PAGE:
Hypothermia is Avoidable with Care and Attention,Why do we mention this?
Because hypothermia can creep up on people through exposure to the elements and at sea level, including inland lakes and other sailing waters, making it important to spot and essential that skippers and crew members recognize it and know how to deal with it.
So: What is hypothermia? It is a medical emergency that happens when a person’s body loses core temperature faster than it can replace it. Normal body temperature is c 98.6 F or 37C, if body temperature falls below 95 F or 35C hypothermia occurs.
What should we know so that we can spot the onset of hypothermia?
Stage 1 Shivering, teeth chattering, lowered blood circulation (i.e. pale face and lips)
Stage 2 The person slows down noticeably, has a weak pulse, loses co-ordination, becomes irritable and argumentative and confused, becomes sleepy and lethargic.
Stage 3 Slows down substantially, becomes very weak and barely breathing and their pulse rate drops. He or she may become unconscious. Boaters who end up in the water and those who sail with them should be aware of the significance of exposure and immersion so that they will know how to spot the onset of hypothermia and what action they should take.
It is essential to conserve energy and body heat and to improve survival time weare recommended to: Make sure every crew member (especially children) wears a Personal Flotation Device, a life jacket/preserver, it will help keep your head above water and provide some heat retention.
Stay calm as much as is possible, panic and thrashing about will burn energy. Boaters should ensure that all onboard are wearing clothing that is designed to retain body heat, water proof garments, body suits, warm jackets and hats.
In the water, Swim to rescuers or to take shelter only, swimming burns energy and body heat. If you can get out of the water by climbing into a boat or on the upturned hull do so, try and get as much of your body out of the water as possible.
Very cold water will reduce body temperature to fall around 25 times quicker than air temperature! If you can’t get out of the water curl up into the fetal position or if there are several of you cuddle up close to gain mutual benefit and keep warm.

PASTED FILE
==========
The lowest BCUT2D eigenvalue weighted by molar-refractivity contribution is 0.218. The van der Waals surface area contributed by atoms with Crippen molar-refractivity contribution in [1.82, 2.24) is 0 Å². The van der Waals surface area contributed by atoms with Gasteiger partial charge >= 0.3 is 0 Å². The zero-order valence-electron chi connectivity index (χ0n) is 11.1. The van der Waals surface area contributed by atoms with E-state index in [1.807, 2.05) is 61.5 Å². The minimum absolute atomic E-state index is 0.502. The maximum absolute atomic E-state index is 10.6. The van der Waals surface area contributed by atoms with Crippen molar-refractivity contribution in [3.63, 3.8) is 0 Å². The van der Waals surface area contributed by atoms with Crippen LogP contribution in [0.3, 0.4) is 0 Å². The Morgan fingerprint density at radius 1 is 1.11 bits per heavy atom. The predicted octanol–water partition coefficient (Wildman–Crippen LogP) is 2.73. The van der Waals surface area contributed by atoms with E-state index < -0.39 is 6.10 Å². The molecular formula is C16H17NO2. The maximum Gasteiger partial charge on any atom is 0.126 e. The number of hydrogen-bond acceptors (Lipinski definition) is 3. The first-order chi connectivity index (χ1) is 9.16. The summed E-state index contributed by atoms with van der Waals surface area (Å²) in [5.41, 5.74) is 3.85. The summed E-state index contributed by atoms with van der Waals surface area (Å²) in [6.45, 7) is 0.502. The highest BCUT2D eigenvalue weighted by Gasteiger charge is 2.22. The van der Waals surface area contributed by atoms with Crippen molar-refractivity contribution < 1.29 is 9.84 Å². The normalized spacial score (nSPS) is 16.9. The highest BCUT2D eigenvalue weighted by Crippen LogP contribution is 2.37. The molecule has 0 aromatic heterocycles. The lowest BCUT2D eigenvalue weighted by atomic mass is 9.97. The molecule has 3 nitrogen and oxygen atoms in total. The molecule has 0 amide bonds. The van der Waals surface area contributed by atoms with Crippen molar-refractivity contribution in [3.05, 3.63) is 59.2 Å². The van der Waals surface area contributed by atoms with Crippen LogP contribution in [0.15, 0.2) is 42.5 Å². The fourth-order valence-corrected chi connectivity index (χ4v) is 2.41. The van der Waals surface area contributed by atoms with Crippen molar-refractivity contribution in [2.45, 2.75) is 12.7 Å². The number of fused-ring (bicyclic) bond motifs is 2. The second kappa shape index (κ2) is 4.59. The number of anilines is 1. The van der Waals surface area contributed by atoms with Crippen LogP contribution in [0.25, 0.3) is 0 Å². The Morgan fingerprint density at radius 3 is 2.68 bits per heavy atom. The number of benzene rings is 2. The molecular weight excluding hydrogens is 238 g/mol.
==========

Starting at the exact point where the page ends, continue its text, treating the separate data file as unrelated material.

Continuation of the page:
Do not give alcohol to a hypothermia victim. What can you do to help?Where possible get them into shelter, in a cabin or anywhere that is out of the wind.
Once recovered onboard, remove all wet clothing, dry them with a towel and dress them in warm dry clothes, wrap with blankets or use a space blanket to assist the body to restore core temperature.
Give them warm non- alcoholic drinks providing they are able to swallow them.
Give them high energy food containing sugar including chocolate so long as they are able to cope with eating them.
Do not,Put the person into a hot bath, Massage their limbs,Use heating devices, Allow them alcohol Each of these could cause cardiac arrest.
In any case it is wise to head to a home port and get the hypothermia casualty into medical care where they will be stabilised and treated for any unknown or unseen complications or conditions whose affect may be complicated by the circumstances.
Be prepared. Take the precaution of going onto the water adequately prepared, sail training schools will advise about local conditions and some will give advice on hypothermia. However, we recommend for everyone that they take First Aid lessons with a specific emphasis on hypothermia.
NB. Babies and children do lose body heat quicker than adults.Finally and to emphasise the importance of hypothermia, please note:
In cold waters (c .3 degrees) it can take as little as 15 minutes for a person to die from hypothermia!
Photo for Hypothermia from Aceboater.com